Virtual private networking (VPN) companies market their services as a way to prevent anyone from snooping on your Internet usage. But new research suggests this is a dangerous assumption when connecting to a VPN via an untrusted network, because attackers on the same network could force a target’s traffic off of the protection provided by their VPN without triggering any alerts to the user.

But the insider history of Signal raises questions about the app’s origins and its relationship with government—in particular, with the American intelligence apparatus.

Distributed denial-of-service (DDoS) attacks continue to plague the Internet and pose a risk to the availability of critical digital systems that we increasingly depend on in our daily lives. Thijs van den Hout and his colleagues outline their contributions and lessons learned from 5 years of research on the topic of collaborative DDoS mitigation, as an improvement on the current strategies.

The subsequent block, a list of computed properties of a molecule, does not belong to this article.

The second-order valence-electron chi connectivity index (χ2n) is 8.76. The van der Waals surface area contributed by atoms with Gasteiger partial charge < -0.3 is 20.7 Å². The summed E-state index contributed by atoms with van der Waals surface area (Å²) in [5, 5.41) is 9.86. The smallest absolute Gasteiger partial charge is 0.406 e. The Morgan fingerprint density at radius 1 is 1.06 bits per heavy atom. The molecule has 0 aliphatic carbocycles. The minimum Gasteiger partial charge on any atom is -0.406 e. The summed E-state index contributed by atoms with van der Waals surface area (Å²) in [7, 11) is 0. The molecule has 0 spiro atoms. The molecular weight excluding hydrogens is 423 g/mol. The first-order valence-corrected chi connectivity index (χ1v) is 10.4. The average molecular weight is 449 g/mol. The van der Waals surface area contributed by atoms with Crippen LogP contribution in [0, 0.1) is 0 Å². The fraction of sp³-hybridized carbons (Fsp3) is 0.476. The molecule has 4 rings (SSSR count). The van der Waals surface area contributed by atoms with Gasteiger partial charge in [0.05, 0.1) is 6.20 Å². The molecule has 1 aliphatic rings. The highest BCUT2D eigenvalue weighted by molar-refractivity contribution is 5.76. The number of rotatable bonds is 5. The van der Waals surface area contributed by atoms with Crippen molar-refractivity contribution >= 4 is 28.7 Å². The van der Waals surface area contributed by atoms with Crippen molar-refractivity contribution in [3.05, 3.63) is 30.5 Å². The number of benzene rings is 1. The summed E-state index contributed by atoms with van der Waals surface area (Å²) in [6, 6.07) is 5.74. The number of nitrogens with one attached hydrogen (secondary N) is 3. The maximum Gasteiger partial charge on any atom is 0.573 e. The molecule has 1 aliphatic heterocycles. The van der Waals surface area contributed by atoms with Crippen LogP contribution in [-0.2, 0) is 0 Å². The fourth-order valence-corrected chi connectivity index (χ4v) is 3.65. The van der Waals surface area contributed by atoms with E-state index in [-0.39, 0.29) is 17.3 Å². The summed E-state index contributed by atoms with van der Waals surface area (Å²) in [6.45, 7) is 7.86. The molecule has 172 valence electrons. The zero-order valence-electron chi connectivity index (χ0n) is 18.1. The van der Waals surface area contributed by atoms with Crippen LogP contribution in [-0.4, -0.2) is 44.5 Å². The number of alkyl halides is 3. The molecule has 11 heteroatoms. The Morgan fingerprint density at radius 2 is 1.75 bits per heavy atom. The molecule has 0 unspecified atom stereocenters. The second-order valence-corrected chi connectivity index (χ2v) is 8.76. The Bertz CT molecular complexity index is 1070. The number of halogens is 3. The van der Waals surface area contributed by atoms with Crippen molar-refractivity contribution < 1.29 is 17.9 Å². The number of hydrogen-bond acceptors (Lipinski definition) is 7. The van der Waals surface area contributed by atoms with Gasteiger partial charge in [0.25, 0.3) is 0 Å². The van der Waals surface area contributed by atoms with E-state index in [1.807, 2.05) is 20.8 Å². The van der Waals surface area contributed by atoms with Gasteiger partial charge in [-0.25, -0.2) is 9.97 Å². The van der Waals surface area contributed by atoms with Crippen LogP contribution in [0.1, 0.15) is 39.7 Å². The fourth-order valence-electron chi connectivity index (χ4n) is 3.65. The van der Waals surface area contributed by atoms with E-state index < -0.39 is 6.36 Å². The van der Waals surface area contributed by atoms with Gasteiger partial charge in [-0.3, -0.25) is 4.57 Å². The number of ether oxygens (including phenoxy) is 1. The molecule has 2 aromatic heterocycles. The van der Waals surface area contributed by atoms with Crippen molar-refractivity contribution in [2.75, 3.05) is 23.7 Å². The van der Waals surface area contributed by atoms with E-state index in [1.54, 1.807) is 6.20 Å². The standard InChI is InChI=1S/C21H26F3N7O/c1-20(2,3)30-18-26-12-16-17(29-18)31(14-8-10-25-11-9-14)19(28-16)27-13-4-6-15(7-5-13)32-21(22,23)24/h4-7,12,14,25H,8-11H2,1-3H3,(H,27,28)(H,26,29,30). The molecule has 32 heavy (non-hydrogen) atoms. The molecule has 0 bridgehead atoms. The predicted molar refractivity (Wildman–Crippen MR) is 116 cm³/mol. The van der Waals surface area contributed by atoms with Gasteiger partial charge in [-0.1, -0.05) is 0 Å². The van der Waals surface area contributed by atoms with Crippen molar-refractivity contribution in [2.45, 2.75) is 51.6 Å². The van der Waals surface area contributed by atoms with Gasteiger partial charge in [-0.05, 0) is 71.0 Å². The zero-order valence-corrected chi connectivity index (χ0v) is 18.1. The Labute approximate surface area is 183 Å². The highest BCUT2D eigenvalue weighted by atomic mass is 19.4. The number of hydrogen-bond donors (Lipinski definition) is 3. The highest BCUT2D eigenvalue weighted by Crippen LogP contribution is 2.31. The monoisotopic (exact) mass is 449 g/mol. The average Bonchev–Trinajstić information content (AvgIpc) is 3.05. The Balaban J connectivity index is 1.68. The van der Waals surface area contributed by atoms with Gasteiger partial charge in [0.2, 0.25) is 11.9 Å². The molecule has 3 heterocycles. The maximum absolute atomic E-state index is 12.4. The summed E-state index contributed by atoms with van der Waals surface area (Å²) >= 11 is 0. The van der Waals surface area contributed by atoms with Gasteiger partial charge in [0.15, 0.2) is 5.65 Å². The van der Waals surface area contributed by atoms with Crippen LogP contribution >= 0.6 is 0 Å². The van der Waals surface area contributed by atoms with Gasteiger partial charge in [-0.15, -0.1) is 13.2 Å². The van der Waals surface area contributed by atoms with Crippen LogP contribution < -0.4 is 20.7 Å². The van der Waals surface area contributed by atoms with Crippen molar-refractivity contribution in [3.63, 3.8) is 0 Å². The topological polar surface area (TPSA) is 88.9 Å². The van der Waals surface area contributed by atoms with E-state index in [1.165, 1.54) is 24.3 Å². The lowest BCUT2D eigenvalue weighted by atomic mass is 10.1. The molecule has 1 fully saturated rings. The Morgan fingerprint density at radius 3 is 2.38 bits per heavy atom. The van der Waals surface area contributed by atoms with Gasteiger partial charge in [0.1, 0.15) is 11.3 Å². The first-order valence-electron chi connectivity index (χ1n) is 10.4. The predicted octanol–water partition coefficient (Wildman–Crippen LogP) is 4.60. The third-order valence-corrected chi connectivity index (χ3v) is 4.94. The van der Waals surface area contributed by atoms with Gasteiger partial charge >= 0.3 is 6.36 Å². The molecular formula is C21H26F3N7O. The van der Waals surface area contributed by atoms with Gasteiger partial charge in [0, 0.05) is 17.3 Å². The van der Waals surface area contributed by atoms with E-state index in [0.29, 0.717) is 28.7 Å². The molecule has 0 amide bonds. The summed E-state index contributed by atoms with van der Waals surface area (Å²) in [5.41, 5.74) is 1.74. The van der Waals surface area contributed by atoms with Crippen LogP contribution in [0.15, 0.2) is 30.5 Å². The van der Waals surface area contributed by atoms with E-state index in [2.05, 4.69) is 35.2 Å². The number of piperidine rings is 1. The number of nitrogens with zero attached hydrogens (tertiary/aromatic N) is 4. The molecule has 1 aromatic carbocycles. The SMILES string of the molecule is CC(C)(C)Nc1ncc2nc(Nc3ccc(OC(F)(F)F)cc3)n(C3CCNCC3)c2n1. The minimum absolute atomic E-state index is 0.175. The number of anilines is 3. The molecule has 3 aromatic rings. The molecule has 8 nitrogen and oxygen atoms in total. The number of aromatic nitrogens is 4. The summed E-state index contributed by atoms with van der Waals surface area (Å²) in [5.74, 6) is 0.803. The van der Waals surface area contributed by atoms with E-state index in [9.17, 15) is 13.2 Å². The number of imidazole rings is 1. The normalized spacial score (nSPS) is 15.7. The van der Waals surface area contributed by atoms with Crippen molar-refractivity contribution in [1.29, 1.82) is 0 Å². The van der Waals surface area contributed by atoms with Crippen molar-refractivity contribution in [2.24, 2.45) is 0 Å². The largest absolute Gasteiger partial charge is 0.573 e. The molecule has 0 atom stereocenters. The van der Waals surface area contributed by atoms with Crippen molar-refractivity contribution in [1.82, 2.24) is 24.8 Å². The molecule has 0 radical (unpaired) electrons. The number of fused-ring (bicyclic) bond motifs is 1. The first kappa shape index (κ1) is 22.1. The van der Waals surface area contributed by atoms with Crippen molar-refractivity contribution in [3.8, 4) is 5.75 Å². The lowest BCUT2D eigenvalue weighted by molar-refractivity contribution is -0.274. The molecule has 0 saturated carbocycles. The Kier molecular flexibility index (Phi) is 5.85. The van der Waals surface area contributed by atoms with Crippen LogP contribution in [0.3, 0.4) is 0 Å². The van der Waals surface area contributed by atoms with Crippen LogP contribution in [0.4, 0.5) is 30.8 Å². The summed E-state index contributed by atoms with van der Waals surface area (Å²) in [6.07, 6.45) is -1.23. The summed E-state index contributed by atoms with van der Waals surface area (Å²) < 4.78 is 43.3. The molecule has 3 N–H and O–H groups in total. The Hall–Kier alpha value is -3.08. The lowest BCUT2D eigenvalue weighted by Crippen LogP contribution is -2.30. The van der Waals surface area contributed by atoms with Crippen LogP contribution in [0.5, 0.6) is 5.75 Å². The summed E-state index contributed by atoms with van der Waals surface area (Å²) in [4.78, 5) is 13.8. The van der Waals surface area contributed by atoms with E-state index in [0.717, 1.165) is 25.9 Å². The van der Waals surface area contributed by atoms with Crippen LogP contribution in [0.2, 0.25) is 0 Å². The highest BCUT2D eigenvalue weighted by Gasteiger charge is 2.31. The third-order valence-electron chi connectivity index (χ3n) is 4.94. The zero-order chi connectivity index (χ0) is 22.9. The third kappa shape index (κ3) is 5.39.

Cogent (CCOI) recently announced that it was offering secured notes for $206M. The unusual part is what it’s using as security: some of its IPv4 addresses and the leases on those IPv4 addresses.

Rule 11 Academy is (Somewhat) Live

The Academy does not replace this blog, the Hedge, etc. Instead, it’s a place for me to recreate all the training materials I’ve taught in the past, put them in one place, and adding new training material besides. It’s light right now, but I plan to post about once or twice a week.

Note this is a subscription site with paid content and two memberships–six months and yearly.

Get six months free using the coupon code BEAG2DRUP0TORNSKUT.


Hedge 225: The CCNA